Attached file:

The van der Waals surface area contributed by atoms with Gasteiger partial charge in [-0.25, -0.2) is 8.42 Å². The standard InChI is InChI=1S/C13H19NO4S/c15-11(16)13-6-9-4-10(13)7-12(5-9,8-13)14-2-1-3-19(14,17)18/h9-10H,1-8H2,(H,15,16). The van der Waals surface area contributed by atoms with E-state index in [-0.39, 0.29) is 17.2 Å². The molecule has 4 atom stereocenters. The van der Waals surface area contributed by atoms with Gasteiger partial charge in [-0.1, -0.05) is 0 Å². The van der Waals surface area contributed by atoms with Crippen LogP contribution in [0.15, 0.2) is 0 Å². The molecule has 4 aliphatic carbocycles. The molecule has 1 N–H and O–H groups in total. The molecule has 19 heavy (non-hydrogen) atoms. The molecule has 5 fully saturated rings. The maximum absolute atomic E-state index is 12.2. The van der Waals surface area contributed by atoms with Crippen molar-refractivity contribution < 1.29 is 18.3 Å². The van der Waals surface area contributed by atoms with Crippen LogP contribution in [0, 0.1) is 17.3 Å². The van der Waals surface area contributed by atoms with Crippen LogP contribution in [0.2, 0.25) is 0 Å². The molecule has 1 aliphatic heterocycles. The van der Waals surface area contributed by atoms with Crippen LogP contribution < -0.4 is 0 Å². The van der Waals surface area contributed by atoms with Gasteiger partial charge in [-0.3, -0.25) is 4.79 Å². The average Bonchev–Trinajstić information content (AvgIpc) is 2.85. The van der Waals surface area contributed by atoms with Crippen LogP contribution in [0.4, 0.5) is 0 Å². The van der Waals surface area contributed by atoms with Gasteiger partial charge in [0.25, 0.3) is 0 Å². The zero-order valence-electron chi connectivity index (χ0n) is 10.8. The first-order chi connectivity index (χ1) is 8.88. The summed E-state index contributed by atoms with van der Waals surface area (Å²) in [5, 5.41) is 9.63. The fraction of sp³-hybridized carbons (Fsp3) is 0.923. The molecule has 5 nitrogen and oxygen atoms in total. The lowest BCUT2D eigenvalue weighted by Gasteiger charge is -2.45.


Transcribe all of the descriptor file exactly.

The van der Waals surface area contributed by atoms with Gasteiger partial charge in [-0.25, -0.2) is 8.42 Å². The standard InChI is InChI=1S/C13H19NO4S/c15-11(16)13-6-9-4-10(13)7-12(5-9,8-13)14-2-1-3-19(14,17)18/h9-10H,1-8H2,(H,15,16). The van der Waals surface area contributed by atoms with E-state index in [-0.39, 0.29) is 17.2 Å². The molecule has 4 atom stereocenters. The van der Waals surface area contributed by atoms with Gasteiger partial charge in [-0.1, -0.05) is 0 Å². The van der Waals surface area contributed by atoms with Crippen LogP contribution in [0.15, 0.2) is 0 Å². The molecule has 4 aliphatic carbocycles. The molecule has 1 N–H and O–H groups in total. The molecule has 19 heavy (non-hydrogen) atoms. The molecule has 5 fully saturated rings. The maximum absolute atomic E-state index is 12.2. The van der Waals surface area contributed by atoms with Crippen molar-refractivity contribution < 1.29 is 18.3 Å². The van der Waals surface area contributed by atoms with Crippen LogP contribution in [0, 0.1) is 17.3 Å². The van der Waals surface area contributed by atoms with Crippen LogP contribution in [0.2, 0.25) is 0 Å². The molecule has 1 aliphatic heterocycles. The van der Waals surface area contributed by atoms with Crippen LogP contribution < -0.4 is 0 Å². The van der Waals surface area contributed by atoms with Gasteiger partial charge in [-0.3, -0.25) is 4.79 Å². The average Bonchev–Trinajstić information content (AvgIpc) is 2.85. The van der Waals surface area contributed by atoms with Crippen LogP contribution in [0.4, 0.5) is 0 Å². The van der Waals surface area contributed by atoms with Gasteiger partial charge in [0.25, 0.3) is 0 Å². The zero-order valence-electron chi connectivity index (χ0n) is 10.8. The first-order chi connectivity index (χ1) is 8.88. The summed E-state index contributed by atoms with van der Waals surface area (Å²) in [5, 5.41) is 9.63. The fraction of sp³-hybridized carbons (Fsp3) is 0.923. The molecule has 5 nitrogen and oxygen atoms in total. The lowest BCUT2D eigenvalue weighted by Gasteiger charge is -2.45.